Finally, we have compared the calculated extinction spectra for spherical nanoparticles (using Mie theory [16,17]) with the experimental results reported by Kuladeep et al.  (see Fig. 5). It can be seen in Fig. 5(a) that with our optical constants the SPR position varies linearly with the composition between the values of both pure metals. In no way do we see the back and forth oscillations of the SPR position reported by NA. Moreover, if we compare the predicted peak position with those obtained experimentally by Kuladeep et al., they follow exactly the same trend. This gives us confidence that the optical calculations carried out with our optical constants are reliable. It is remarkable the spectral tunability of the SPR position provided by the composition alone (from 410 nm to 530 nm approximately). It is not hard to foresee that if they are combined with additional shape variations (e.g., nanoshells, nanorods, etc.), alloy nanostructures have a great potential for sensing applications.
In summary, we have carried out a systematic determination of the optical constants for the AgxAu1-x alloys in the full composition range. It has been shown that the weighted average of the refractive indices of the pure metals fails to represent those of the alloys, not only in the region near the onset for interband transitions but also (and somewhat surprisingly) in the near-IR region. The latter effect can be explained partly by the reduction of the relaxation time in the alloys by the addition of impurities and electron scattering and partly by the additional effect of the electronegativity difference between both metals that produces a charge transfer from silver to gold and stresses the alloy lattice, further increasing the electron scattering and, consequently, the damping constant. Finally, we have shown that the optical data set reported in this work can accurately reproduce experimental results. Hence, we consider that it will be very useful for the scientific community working in plasmonics, in order to predict the optical response of alloy nanostructures, saving time and experimental resources.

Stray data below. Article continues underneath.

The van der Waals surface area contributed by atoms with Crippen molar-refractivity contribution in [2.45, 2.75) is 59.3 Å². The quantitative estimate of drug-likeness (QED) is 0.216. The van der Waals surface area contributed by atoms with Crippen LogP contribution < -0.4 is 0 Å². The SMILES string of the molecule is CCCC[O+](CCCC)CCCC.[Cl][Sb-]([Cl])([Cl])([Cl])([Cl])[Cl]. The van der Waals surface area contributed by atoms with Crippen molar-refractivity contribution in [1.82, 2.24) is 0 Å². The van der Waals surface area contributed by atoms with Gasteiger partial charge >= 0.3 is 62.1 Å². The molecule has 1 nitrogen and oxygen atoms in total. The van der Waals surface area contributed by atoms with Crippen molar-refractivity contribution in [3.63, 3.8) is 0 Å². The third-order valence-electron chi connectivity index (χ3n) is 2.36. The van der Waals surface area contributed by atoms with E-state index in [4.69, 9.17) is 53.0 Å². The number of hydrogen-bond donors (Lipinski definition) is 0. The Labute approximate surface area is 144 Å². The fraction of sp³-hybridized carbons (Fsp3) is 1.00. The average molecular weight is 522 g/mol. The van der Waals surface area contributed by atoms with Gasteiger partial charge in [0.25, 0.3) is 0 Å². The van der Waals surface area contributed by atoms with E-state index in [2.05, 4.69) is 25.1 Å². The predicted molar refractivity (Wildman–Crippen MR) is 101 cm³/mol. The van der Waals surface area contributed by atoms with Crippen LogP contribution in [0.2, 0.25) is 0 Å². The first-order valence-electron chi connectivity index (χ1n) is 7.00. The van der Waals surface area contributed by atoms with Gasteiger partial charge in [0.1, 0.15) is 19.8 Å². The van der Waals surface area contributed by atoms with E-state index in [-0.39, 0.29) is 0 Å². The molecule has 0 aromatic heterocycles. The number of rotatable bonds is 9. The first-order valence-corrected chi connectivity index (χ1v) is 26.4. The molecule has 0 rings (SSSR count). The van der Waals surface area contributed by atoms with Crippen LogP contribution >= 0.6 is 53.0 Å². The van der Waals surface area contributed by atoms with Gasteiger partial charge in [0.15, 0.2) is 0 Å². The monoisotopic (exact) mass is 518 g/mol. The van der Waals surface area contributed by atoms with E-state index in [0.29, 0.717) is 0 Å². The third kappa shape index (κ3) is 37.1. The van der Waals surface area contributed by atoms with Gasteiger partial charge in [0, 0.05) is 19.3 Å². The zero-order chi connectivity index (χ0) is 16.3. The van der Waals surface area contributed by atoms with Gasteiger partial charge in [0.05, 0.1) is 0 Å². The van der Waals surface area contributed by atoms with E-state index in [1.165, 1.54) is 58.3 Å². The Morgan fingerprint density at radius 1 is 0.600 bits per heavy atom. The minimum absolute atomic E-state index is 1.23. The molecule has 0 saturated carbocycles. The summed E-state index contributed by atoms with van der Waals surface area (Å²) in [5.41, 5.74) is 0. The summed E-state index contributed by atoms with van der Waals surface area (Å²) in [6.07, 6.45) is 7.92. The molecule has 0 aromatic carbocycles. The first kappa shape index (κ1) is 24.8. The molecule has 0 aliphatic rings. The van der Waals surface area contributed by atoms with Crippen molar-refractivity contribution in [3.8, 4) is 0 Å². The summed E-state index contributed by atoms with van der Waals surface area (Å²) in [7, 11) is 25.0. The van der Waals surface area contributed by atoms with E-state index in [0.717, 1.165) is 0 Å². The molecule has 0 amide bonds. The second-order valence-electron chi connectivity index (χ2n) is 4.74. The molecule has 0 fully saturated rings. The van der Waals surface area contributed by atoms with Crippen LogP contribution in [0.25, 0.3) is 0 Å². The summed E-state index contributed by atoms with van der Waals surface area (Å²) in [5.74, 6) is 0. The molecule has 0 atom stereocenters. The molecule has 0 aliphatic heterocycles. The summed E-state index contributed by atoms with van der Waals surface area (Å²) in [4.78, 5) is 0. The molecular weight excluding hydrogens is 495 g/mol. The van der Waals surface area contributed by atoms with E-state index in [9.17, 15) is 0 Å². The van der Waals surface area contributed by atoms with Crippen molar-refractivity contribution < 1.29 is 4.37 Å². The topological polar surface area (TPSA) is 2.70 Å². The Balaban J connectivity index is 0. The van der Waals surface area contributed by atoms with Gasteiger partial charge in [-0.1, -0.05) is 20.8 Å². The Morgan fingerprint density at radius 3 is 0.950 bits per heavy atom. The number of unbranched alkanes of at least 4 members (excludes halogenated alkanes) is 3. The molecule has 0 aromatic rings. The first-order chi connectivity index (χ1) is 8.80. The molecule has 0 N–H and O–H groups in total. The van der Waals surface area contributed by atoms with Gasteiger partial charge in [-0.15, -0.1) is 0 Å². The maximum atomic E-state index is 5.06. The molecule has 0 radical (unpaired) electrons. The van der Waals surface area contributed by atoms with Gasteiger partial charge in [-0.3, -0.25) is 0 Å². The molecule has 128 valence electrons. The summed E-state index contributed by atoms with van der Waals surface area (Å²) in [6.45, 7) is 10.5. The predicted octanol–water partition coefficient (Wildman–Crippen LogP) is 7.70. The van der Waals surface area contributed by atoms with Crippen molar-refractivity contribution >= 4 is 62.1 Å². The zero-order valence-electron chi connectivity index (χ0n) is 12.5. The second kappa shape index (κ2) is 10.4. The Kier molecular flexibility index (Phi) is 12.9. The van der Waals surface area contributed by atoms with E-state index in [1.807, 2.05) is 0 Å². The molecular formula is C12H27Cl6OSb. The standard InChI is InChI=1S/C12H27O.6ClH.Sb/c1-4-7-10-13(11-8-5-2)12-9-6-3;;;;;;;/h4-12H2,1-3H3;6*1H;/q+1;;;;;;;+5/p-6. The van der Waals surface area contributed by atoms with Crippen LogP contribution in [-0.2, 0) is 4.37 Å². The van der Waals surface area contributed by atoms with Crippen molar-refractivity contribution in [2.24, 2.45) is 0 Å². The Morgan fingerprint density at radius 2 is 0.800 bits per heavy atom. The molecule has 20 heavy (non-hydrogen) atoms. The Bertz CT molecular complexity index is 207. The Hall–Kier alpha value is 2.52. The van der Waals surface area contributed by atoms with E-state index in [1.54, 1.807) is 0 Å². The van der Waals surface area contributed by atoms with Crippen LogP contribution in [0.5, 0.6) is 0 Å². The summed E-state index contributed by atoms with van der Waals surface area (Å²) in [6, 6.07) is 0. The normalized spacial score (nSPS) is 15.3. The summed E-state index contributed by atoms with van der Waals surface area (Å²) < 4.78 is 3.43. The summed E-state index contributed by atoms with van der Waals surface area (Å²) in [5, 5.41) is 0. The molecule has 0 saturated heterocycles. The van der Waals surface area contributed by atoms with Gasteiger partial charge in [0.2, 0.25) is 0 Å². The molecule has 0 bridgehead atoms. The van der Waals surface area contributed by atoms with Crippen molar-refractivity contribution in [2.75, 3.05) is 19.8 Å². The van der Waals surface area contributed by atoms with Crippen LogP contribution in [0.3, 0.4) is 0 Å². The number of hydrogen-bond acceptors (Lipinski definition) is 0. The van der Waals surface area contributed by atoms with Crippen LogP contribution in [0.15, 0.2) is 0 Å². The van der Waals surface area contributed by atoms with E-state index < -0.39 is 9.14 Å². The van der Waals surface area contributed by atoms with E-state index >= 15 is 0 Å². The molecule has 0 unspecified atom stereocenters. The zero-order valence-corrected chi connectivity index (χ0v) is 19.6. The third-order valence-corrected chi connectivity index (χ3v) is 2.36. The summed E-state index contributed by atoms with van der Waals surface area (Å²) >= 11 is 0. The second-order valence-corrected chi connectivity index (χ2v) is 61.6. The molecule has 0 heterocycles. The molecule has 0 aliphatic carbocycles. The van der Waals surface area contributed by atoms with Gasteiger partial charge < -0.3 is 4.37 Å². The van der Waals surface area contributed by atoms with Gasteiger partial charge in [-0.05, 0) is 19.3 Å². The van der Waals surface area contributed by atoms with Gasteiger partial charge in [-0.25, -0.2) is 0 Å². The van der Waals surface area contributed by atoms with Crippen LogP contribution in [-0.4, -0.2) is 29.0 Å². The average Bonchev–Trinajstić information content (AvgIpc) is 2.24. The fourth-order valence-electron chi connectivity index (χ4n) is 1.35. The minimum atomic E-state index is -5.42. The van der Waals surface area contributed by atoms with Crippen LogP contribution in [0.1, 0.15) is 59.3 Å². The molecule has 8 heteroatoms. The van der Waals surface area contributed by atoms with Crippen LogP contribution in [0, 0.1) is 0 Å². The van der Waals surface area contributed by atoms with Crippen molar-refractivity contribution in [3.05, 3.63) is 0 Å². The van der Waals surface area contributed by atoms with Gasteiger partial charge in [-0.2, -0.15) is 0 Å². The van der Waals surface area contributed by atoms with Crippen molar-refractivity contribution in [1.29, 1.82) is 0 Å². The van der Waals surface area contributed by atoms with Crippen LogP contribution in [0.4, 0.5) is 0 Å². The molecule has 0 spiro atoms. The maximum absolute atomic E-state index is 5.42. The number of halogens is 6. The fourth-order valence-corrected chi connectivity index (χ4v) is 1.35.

The authors thank E. Bringa for fruitful discussions. J.K. Baldwin, C. Sheehan and the Center for Integrated Nanotechnologies (CINT) are acknowledged for synthesizing the samples and SEM characterization. E.G. Fu, Y.Q. Wang and the Ion Beam Materials Laboratory (IBML) team are also acknowledged, for their help performing ion irradiations and RBS analysis. OPR is grateful with Moncloa Campus of International Excellence (UCM-UPM) for the PICATA postdoctoral fellowship. This work was partially funded by the Los Alamos Laboratory Directed Research and Development (LDRD) Program and by the Spanish ministry MINECO, projects AIC-A-2011-0718 and MAT-2012-38541.